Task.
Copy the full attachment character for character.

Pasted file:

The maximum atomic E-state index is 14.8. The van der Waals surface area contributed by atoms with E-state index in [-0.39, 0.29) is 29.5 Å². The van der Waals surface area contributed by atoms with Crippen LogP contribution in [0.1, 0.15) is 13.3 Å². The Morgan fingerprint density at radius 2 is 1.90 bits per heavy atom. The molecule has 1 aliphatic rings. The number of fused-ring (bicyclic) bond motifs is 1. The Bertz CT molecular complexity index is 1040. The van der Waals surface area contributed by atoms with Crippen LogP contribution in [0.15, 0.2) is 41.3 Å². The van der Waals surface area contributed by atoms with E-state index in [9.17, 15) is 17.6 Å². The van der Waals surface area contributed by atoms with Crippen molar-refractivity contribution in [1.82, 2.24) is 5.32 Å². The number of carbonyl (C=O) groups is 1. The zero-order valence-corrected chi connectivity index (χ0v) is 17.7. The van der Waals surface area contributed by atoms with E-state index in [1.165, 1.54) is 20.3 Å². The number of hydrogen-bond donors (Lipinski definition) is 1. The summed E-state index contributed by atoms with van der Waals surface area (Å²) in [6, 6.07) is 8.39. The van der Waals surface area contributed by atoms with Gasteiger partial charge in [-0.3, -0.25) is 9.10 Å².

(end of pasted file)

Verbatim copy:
The maximum atomic E-state index is 14.8. The van der Waals surface area contributed by atoms with E-state index in [-0.39, 0.29) is 29.5 Å². The van der Waals surface area contributed by atoms with Crippen LogP contribution in [0.1, 0.15) is 13.3 Å². The Morgan fingerprint density at radius 2 is 1.90 bits per heavy atom. The molecule has 1 aliphatic rings. The number of fused-ring (bicyclic) bond motifs is 1. The Bertz CT molecular complexity index is 1040. The van der Waals surface area contributed by atoms with Crippen LogP contribution in [0.15, 0.2) is 41.3 Å². The van der Waals surface area contributed by atoms with E-state index in [9.17, 15) is 17.6 Å². The van der Waals surface area contributed by atoms with Crippen molar-refractivity contribution in [1.82, 2.24) is 5.32 Å². The number of carbonyl (C=O) groups is 1. The zero-order valence-corrected chi connectivity index (χ0v) is 17.7. The van der Waals surface area contributed by atoms with E-state index in [1.165, 1.54) is 20.3 Å². The number of hydrogen-bond donors (Lipinski definition) is 1. The summed E-state index contributed by atoms with van der Waals surface area (Å²) in [6, 6.07) is 8.39. The van der Waals surface area contributed by atoms with Gasteiger partial charge in [-0.3, -0.25) is 9.10 Å².